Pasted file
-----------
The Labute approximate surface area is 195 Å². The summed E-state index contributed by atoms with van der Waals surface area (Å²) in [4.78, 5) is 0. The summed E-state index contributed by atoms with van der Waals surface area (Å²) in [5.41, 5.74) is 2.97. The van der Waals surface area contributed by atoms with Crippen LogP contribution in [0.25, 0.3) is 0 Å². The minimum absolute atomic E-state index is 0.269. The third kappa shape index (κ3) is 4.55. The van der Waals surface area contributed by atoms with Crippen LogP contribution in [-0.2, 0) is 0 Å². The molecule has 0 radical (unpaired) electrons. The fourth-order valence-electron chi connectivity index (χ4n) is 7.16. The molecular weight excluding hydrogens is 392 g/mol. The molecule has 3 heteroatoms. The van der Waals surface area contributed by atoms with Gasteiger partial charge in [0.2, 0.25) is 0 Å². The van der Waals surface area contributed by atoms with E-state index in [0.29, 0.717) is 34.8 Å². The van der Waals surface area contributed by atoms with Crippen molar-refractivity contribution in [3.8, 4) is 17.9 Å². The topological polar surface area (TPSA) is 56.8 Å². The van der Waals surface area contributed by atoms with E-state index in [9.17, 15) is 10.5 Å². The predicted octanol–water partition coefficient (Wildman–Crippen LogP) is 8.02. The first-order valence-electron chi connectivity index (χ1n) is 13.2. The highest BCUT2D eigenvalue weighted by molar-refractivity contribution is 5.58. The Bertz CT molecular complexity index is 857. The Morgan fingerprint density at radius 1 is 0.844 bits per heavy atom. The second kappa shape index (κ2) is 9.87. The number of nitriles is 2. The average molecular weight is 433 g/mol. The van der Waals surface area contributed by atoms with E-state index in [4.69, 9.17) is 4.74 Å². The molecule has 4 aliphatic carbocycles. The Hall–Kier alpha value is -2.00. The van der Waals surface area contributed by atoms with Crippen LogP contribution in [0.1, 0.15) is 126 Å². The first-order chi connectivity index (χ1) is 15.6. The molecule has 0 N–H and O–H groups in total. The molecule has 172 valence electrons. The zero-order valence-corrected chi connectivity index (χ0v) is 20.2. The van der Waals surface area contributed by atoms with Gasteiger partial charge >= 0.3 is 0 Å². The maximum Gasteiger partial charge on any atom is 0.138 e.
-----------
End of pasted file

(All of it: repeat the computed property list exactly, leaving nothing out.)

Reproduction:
The Labute approximate surface area is 195 Å². The summed E-state index contributed by atoms with van der Waals surface area (Å²) in [4.78, 5) is 0. The summed E-state index contributed by atoms with van der Waals surface area (Å²) in [5.41, 5.74) is 2.97. The van der Waals surface area contributed by atoms with Crippen LogP contribution in [0.25, 0.3) is 0 Å². The minimum absolute atomic E-state index is 0.269. The third kappa shape index (κ3) is 4.55. The van der Waals surface area contributed by atoms with Crippen LogP contribution in [-0.2, 0) is 0 Å². The molecule has 0 radical (unpaired) electrons. The fourth-order valence-electron chi connectivity index (χ4n) is 7.16. The molecular weight excluding hydrogens is 392 g/mol. The molecule has 3 heteroatoms. The van der Waals surface area contributed by atoms with Gasteiger partial charge in [0.2, 0.25) is 0 Å². The van der Waals surface area contributed by atoms with E-state index in [0.29, 0.717) is 34.8 Å². The van der Waals surface area contributed by atoms with Crippen molar-refractivity contribution in [3.8, 4) is 17.9 Å². The topological polar surface area (TPSA) is 56.8 Å². The van der Waals surface area contributed by atoms with E-state index in [9.17, 15) is 10.5 Å². The predicted octanol–water partition coefficient (Wildman–Crippen LogP) is 8.02. The first-order valence-electron chi connectivity index (χ1n) is 13.2. The highest BCUT2D eigenvalue weighted by molar-refractivity contribution is 5.58. The Bertz CT molecular complexity index is 857. The Morgan fingerprint density at radius 1 is 0.844 bits per heavy atom. The second kappa shape index (κ2) is 9.87. The number of nitriles is 2. The average molecular weight is 433 g/mol. The van der Waals surface area contributed by atoms with E-state index in [4.69, 9.17) is 4.74 Å². The molecule has 4 aliphatic carbocycles. The Hall–Kier alpha value is -2.00. The van der Waals surface area contributed by atoms with Crippen LogP contribution in [0.1, 0.15) is 126 Å². The first-order chi connectivity index (χ1) is 15.6. The molecule has 0 N–H and O–H groups in total. The molecule has 172 valence electrons. The zero-order valence-corrected chi connectivity index (χ0v) is 20.2. The van der Waals surface area contributed by atoms with Gasteiger partial charge >= 0.3 is 0 Å². The maximum Gasteiger partial charge on any atom is 0.138 e.